1. We have added the caption to Table 5 (original row 245), “The concentration ratio for (Ca2++Mg2+)/(Na++K+) of the tectonic lakes and the glacial lakes in Tibetan Plateau” in row 294-295.

 

Thank you again for your valuable comments on this article, and we will continue to improve it if you have any other questions.
Thanks for all the help.

 

Best wishes.

Round 2

Reviewer 2 Report

Dear Authors,

Thank you for making an effort to improve the manuscript. Most of your responses are quite thorough and completely acceptable. There is one issue that I would like you to still clarify. The problem area is noted in Comment no. 5a (cited below).

Comment no. 5 concerning the calculation of the correlation coefficient (section 4.3.1). The authors most likely computed the coefficient of correlation “r” basing on ion concentrations given in Table 1. Pearson’s correlation coefficient “r” describes linear relationships, which prompts the following question: Did the authors check the compatibility of the their empirical data (i.e. ion concentrations) with the normal distribution? If the ion concentration distribution is not consistent with a normal distribution, then the authors should explain how they prepared their data for further calculations. Pearson’s correlation coefficient is sensitive to outliers.

I need to check your calculations; therefore, please send data sets for Tables 3 and 4: Ca-SO4; TDS–HCO3; Mg–SO4.

In addition, please provide the elevation above sea level and calculate the relationship between TDS and elevation above sea level.

It would also be worthwhile to take another look at the conclusion provided in the first sentence (in bold):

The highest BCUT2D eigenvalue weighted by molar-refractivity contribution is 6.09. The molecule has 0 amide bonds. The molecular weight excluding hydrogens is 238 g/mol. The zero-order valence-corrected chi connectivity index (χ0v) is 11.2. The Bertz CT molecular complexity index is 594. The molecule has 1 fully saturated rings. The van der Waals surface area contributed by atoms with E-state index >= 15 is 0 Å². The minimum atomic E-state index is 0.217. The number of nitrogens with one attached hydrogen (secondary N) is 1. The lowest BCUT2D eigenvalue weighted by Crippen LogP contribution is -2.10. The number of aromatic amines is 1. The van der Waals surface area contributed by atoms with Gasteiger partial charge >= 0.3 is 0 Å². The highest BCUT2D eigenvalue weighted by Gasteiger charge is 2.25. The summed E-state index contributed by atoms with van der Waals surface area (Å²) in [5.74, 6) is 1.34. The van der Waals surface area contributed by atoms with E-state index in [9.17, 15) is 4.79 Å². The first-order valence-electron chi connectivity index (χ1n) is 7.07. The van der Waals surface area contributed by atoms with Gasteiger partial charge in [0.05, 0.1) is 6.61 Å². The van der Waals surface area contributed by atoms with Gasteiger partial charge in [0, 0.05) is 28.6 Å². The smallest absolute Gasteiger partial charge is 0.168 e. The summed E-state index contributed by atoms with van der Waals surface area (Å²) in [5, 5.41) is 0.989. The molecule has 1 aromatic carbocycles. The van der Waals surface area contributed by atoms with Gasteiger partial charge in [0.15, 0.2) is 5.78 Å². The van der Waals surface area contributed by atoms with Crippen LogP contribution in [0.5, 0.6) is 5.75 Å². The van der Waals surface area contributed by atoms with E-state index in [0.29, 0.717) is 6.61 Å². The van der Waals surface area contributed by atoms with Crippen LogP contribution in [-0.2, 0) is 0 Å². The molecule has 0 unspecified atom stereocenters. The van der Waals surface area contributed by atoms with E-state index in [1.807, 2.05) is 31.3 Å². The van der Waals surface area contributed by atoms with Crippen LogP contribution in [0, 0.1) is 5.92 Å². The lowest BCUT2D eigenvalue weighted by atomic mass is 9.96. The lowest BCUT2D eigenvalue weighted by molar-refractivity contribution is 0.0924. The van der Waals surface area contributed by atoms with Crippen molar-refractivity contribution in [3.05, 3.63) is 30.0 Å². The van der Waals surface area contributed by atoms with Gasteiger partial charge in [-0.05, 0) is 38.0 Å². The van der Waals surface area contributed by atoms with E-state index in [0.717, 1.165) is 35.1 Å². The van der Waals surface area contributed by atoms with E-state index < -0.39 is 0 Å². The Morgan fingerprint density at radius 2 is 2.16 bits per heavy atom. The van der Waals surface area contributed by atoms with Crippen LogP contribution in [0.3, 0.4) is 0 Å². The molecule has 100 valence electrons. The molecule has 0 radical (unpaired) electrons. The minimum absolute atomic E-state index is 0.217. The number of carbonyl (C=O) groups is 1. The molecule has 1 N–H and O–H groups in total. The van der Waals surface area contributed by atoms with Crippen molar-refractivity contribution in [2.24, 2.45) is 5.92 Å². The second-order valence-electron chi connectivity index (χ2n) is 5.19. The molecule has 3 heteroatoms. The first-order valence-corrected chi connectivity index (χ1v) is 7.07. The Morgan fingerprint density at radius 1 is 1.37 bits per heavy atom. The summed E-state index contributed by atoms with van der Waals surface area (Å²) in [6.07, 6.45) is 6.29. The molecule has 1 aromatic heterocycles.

"The tectonic lakes of the Tibetan Plateau had much higher physicochemical parameters and ion concentrations than the glacial lakes, and TDS was decreasing from high to low latitudes."

This type of conclusion can be proven using a coefficient of correlation. Otherwise, it is only speculation.

Truly Yours

 

Author Response

Dear reviewers,

Thank you for taking the time to review the changes we have made to this article. With regard to your question, we previously checked the normality of the ion concentration distribution. As previously replied, the tectonic lakes showed a positive bias, and peaks mostly showed thick peaks (>3). Glacial lakes also showed a positive bias, with a bias of about 1, and peaks close to 0. Based on this, we conducted the Pearson correlation coefficient test.

In the original manuscript, our description was that we thought the tectonic lake showed a decreasing trend from high to low latitude TDS, and after our correlation analysis of TDS, latitude, and elevation, we found no significant correlation between them.

We found that our previous description was inaccurate, and the TDS of the tectonic lake can only be described as fluctuating from high latitude to low latitude. Therefore, we have changed the manuscript accordingly. Row 21, 314.

In the meantime, we have provided the data from Tables 3 and 4 (in the Appendix), which provide the elevation and latitude of the relevant locations.

Thank you again for your valuable comments on this article, and we will continue to improve it if you have any other questions.

Thanks for all the help.

Best wishes.